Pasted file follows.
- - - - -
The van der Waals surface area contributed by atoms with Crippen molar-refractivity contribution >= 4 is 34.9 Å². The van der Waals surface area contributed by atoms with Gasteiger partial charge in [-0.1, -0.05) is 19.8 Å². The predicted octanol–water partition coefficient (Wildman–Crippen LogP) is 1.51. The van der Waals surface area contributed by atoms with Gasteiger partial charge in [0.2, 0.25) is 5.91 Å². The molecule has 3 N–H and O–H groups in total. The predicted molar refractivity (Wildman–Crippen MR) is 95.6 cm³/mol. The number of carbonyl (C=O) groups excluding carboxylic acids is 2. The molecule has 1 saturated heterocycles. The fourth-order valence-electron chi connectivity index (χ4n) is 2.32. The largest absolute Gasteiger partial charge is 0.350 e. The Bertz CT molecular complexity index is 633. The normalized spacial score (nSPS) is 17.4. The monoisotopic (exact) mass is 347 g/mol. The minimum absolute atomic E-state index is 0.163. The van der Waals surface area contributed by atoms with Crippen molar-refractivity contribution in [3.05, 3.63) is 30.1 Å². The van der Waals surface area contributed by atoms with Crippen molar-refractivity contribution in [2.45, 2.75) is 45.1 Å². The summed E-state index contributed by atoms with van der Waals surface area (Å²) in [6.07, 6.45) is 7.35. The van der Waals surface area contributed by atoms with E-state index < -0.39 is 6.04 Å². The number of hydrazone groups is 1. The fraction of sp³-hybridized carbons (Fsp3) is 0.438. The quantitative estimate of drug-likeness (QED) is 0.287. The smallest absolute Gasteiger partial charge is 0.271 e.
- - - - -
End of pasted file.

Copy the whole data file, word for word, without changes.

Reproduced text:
The van der Waals surface area contributed by atoms with Crippen molar-refractivity contribution >= 4 is 34.9 Å². The van der Waals surface area contributed by atoms with Gasteiger partial charge in [-0.1, -0.05) is 19.8 Å². The predicted octanol–water partition coefficient (Wildman–Crippen LogP) is 1.51. The van der Waals surface area contributed by atoms with Gasteiger partial charge in [0.2, 0.25) is 5.91 Å². The molecule has 3 N–H and O–H groups in total. The predicted molar refractivity (Wildman–Crippen MR) is 95.6 cm³/mol. The number of carbonyl (C=O) groups excluding carboxylic acids is 2. The molecule has 1 saturated heterocycles. The fourth-order valence-electron chi connectivity index (χ4n) is 2.32. The largest absolute Gasteiger partial charge is 0.350 e. The Bertz CT molecular complexity index is 633. The normalized spacial score (nSPS) is 17.4. The monoisotopic (exact) mass is 347 g/mol. The minimum absolute atomic E-state index is 0.163. The van der Waals surface area contributed by atoms with Crippen molar-refractivity contribution in [3.05, 3.63) is 30.1 Å². The van der Waals surface area contributed by atoms with Crippen molar-refractivity contribution in [2.45, 2.75) is 45.1 Å². The summed E-state index contributed by atoms with van der Waals surface area (Å²) in [6.07, 6.45) is 7.35. The van der Waals surface area contributed by atoms with E-state index < -0.39 is 6.04 Å². The number of hydrazone groups is 1. The fraction of sp³-hybridized carbons (Fsp3) is 0.438. The quantitative estimate of drug-likeness (QED) is 0.287. The smallest absolute Gasteiger partial charge is 0.271 e.